I have heard guitar reviewers speak about this type of neck before, but I never really had an explanation of what exactly it is. Is it always better to have this on a guitar and if so why don't all guitars come with it?


Rather than perfectly flat, like a ruler, guitar necks feature a fretboard that has a slight curve or arc to them, like the middle part of a baseball bat.

Most guitar necks have a radius that is consistent from top to bottom. This is easier to manufacture, and less time consuming for the luthier or production line worker to craft.

A compound radius guitar neck is one that features a rounder radius at the nut (top of the neck) and a flatter radius at the bottom end of the neck (where it joins the guitar). This innovation was developed by Warmoth almost 30 years ago.

This feature is said to provide the player with maximum hand comfort in the chording area, while allowing greater speed and cleaner string bending as the player moves up the neck.

I personally don't find it to be a big deal. I play both rhythm and lead, but am not a lightning-fast shredder (like Rob Chapman or Paul Gilbert).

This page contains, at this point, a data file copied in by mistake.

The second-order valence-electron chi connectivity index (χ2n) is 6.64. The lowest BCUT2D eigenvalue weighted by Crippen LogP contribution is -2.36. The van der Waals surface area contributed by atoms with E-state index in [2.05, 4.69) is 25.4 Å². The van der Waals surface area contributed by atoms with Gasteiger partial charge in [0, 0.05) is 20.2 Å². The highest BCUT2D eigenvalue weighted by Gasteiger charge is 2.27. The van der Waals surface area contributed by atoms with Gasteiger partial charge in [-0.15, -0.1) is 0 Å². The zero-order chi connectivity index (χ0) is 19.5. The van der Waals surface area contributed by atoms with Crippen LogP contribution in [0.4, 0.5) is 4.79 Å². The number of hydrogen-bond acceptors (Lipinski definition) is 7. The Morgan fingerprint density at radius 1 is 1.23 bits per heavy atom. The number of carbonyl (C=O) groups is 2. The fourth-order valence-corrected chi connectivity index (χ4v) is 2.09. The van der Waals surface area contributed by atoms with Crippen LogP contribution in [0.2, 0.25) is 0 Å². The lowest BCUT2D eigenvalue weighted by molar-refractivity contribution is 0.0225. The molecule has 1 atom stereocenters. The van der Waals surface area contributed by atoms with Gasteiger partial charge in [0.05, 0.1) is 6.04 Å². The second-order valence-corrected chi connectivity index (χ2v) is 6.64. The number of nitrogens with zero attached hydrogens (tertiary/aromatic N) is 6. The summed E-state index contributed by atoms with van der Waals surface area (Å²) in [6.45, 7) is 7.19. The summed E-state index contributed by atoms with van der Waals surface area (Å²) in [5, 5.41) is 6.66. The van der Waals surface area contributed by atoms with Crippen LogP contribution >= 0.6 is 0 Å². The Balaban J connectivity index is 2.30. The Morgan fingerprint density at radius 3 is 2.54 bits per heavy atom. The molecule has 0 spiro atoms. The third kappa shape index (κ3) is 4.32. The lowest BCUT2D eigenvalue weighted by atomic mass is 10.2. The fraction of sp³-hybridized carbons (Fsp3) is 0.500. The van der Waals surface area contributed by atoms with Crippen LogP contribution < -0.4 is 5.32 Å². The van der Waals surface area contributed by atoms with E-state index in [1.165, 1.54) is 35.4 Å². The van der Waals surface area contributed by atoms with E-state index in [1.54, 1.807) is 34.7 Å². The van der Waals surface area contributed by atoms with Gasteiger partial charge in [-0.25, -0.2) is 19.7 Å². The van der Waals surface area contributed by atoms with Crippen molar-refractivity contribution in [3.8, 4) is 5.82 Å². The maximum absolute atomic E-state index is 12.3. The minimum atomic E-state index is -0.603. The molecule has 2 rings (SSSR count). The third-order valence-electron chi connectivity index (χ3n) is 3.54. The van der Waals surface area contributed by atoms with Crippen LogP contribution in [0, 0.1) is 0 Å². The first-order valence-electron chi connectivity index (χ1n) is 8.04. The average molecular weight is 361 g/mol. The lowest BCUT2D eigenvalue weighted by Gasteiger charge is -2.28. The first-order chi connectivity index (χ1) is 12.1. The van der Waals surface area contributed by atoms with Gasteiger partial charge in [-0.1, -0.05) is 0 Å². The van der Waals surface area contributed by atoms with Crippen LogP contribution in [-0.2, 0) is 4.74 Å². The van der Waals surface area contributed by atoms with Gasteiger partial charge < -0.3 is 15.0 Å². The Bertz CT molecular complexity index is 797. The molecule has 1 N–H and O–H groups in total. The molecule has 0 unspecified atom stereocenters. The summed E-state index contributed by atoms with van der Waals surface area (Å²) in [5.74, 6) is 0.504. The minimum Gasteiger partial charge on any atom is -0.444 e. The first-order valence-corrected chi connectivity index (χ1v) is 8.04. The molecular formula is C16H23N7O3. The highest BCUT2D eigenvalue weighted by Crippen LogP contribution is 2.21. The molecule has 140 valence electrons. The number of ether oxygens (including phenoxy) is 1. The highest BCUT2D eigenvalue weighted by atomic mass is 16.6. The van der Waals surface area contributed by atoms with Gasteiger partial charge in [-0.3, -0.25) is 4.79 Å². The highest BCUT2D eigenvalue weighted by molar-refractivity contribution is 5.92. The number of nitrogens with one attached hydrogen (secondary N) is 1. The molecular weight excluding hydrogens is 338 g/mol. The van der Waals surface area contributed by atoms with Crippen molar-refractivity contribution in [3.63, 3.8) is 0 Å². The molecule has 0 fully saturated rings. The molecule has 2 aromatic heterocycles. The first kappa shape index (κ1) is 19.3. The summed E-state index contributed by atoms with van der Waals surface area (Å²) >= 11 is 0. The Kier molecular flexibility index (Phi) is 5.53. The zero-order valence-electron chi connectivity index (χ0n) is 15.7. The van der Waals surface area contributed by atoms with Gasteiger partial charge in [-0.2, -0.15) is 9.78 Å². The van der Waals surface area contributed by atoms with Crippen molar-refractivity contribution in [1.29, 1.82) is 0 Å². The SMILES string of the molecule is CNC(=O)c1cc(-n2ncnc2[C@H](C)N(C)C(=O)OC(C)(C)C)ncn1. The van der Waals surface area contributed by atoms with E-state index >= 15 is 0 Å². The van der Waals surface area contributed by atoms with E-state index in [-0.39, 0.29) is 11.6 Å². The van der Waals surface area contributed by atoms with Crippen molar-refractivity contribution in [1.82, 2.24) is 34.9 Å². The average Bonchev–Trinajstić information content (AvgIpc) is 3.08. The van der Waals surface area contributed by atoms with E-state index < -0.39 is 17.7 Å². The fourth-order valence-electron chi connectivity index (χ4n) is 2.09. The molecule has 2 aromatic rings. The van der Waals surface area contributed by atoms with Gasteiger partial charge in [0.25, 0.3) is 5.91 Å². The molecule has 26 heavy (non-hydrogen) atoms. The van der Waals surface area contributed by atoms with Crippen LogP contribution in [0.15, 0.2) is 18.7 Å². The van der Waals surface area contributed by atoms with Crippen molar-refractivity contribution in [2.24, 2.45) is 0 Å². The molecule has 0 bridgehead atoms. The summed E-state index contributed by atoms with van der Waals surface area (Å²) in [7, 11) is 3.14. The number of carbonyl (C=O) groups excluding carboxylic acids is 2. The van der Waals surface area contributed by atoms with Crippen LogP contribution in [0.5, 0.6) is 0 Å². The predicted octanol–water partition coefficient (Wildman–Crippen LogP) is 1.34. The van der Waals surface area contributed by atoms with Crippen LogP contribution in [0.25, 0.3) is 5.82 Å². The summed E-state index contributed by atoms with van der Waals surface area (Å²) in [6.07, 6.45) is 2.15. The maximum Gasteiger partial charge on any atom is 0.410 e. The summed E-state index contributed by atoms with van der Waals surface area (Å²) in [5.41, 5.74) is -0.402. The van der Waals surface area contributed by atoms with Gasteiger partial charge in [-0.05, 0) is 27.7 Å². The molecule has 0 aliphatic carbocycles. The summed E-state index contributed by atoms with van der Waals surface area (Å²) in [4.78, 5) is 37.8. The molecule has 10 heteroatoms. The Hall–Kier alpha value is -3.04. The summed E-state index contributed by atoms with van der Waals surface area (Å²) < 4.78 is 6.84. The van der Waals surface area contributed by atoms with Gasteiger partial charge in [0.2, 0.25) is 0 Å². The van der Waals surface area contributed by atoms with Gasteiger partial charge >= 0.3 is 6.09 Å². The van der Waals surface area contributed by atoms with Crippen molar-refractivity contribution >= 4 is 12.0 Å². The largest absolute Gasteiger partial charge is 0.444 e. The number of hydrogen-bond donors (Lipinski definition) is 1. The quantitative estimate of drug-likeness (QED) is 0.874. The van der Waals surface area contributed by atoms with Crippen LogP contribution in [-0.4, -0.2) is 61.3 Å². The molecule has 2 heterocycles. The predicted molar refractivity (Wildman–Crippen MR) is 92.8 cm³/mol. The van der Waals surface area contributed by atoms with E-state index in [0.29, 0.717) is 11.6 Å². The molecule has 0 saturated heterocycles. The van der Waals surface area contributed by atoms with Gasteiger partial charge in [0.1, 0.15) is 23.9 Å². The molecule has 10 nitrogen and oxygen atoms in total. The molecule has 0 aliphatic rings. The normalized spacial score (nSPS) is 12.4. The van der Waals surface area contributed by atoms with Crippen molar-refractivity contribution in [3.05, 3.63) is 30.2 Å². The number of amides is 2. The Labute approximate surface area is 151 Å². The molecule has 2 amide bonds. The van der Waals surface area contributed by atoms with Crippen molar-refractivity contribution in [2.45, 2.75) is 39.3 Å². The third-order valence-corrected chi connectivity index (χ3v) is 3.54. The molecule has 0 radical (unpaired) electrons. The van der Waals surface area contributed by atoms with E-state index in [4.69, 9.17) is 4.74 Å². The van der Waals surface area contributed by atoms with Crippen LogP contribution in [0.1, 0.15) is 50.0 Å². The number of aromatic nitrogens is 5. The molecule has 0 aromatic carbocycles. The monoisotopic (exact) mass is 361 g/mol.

Unless you are a highly-technical, extremely fast lead guitar player, I would not make acquiring a compound radius neck a high priority.

  • I think that compound radius necks are also supposed to help get string action a little bit lower. – ex nihilo May 30 '18 at 9:47
  • @Sparquelito - even if you are a rhythm guitarist, the additional comfort a compound radius neck that suits you can give is amazing. I recommend them for everyone. But try them out and find one that suits you! – Doktor Mayhem May 30 '18 at 11:04

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